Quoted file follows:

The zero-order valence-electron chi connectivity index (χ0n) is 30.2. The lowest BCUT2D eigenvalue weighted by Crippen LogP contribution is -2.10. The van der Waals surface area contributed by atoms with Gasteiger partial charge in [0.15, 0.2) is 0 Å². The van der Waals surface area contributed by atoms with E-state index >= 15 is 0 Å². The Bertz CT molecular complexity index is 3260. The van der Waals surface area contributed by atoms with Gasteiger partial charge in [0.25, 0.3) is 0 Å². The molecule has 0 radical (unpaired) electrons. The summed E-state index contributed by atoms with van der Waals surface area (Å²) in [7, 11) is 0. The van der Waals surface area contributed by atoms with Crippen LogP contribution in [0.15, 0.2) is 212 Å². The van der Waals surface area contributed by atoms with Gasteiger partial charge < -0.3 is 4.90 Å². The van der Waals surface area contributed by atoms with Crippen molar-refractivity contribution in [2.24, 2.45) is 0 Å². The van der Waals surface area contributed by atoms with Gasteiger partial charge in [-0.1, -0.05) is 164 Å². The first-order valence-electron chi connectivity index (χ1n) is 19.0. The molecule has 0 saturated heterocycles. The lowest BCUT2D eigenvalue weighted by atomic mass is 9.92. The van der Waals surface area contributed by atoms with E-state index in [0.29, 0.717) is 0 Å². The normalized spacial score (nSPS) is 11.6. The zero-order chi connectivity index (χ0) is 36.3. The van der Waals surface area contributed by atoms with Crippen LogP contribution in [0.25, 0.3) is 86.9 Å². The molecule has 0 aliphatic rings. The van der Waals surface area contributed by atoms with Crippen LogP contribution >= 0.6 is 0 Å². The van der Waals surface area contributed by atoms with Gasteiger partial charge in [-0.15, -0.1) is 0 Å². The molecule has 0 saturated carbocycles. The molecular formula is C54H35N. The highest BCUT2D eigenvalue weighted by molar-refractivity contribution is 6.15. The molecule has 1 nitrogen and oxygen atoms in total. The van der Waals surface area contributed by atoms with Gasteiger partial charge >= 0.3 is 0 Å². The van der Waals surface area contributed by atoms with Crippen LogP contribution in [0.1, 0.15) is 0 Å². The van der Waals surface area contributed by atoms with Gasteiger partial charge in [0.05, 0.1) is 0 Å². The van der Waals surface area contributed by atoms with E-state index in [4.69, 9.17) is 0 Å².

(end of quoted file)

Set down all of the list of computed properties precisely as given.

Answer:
The zero-order valence-electron chi connectivity index (χ0n) is 30.2. The lowest BCUT2D eigenvalue weighted by Crippen LogP contribution is -2.10. The van der Waals surface area contributed by atoms with Gasteiger partial charge in [0.15, 0.2) is 0 Å². The van der Waals surface area contributed by atoms with E-state index >= 15 is 0 Å². The Bertz CT molecular complexity index is 3260. The van der Waals surface area contributed by atoms with Gasteiger partial charge in [0.25, 0.3) is 0 Å². The molecule has 0 radical (unpaired) electrons. The summed E-state index contributed by atoms with van der Waals surface area (Å²) in [7, 11) is 0. The van der Waals surface area contributed by atoms with Crippen LogP contribution in [0.15, 0.2) is 212 Å². The van der Waals surface area contributed by atoms with Gasteiger partial charge < -0.3 is 4.90 Å². The van der Waals surface area contributed by atoms with Crippen molar-refractivity contribution in [2.24, 2.45) is 0 Å². The van der Waals surface area contributed by atoms with Gasteiger partial charge in [-0.1, -0.05) is 164 Å². The first-order valence-electron chi connectivity index (χ1n) is 19.0. The molecule has 0 saturated heterocycles. The lowest BCUT2D eigenvalue weighted by atomic mass is 9.92. The van der Waals surface area contributed by atoms with E-state index in [0.29, 0.717) is 0 Å². The normalized spacial score (nSPS) is 11.6. The zero-order chi connectivity index (χ0) is 36.3. The van der Waals surface area contributed by atoms with Crippen LogP contribution in [0.25, 0.3) is 86.9 Å². The molecule has 0 aliphatic rings. The van der Waals surface area contributed by atoms with Crippen LogP contribution >= 0.6 is 0 Å². The van der Waals surface area contributed by atoms with Gasteiger partial charge in [-0.15, -0.1) is 0 Å². The molecule has 0 saturated carbocycles. The molecular formula is C54H35N. The highest BCUT2D eigenvalue weighted by molar-refractivity contribution is 6.15. The molecule has 1 nitrogen and oxygen atoms in total. The van der Waals surface area contributed by atoms with Gasteiger partial charge >= 0.3 is 0 Å². The van der Waals surface area contributed by atoms with Crippen LogP contribution in [0.1, 0.15) is 0 Å². The van der Waals surface area contributed by atoms with Gasteiger partial charge in [0.05, 0.1) is 0 Å². The van der Waals surface area contributed by atoms with E-state index in [4.69, 9.17) is 0 Å².